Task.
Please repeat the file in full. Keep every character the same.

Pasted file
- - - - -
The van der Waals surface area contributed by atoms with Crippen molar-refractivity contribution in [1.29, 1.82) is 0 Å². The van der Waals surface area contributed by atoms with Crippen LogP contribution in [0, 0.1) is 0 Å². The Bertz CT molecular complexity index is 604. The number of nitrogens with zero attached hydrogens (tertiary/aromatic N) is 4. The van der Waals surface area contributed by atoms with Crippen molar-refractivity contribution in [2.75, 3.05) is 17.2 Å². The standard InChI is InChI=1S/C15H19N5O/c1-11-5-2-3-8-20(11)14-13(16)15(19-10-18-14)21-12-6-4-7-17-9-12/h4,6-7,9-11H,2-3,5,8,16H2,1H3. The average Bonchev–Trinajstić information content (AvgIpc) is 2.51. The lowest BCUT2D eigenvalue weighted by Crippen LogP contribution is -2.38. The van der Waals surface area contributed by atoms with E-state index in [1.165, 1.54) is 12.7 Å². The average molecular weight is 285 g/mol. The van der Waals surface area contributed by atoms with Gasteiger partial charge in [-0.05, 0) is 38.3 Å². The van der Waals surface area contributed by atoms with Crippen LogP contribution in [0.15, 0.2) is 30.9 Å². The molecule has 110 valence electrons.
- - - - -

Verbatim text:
The van der Waals surface area contributed by atoms with Crippen molar-refractivity contribution in [1.29, 1.82) is 0 Å². The van der Waals surface area contributed by atoms with Crippen LogP contribution in [0, 0.1) is 0 Å². The Bertz CT molecular complexity index is 604. The number of nitrogens with zero attached hydrogens (tertiary/aromatic N) is 4. The van der Waals surface area contributed by atoms with Crippen molar-refractivity contribution in [2.75, 3.05) is 17.2 Å². The standard InChI is InChI=1S/C15H19N5O/c1-11-5-2-3-8-20(11)14-13(16)15(19-10-18-14)21-12-6-4-7-17-9-12/h4,6-7,9-11H,2-3,5,8,16H2,1H3. The average Bonchev–Trinajstić information content (AvgIpc) is 2.51. The lowest BCUT2D eigenvalue weighted by Crippen LogP contribution is -2.38. The van der Waals surface area contributed by atoms with E-state index in [1.165, 1.54) is 12.7 Å². The average molecular weight is 285 g/mol. The van der Waals surface area contributed by atoms with Gasteiger partial charge in [-0.05, 0) is 38.3 Å². The van der Waals surface area contributed by atoms with Crippen LogP contribution in [0.15, 0.2) is 30.9 Å². The molecule has 110 valence electrons.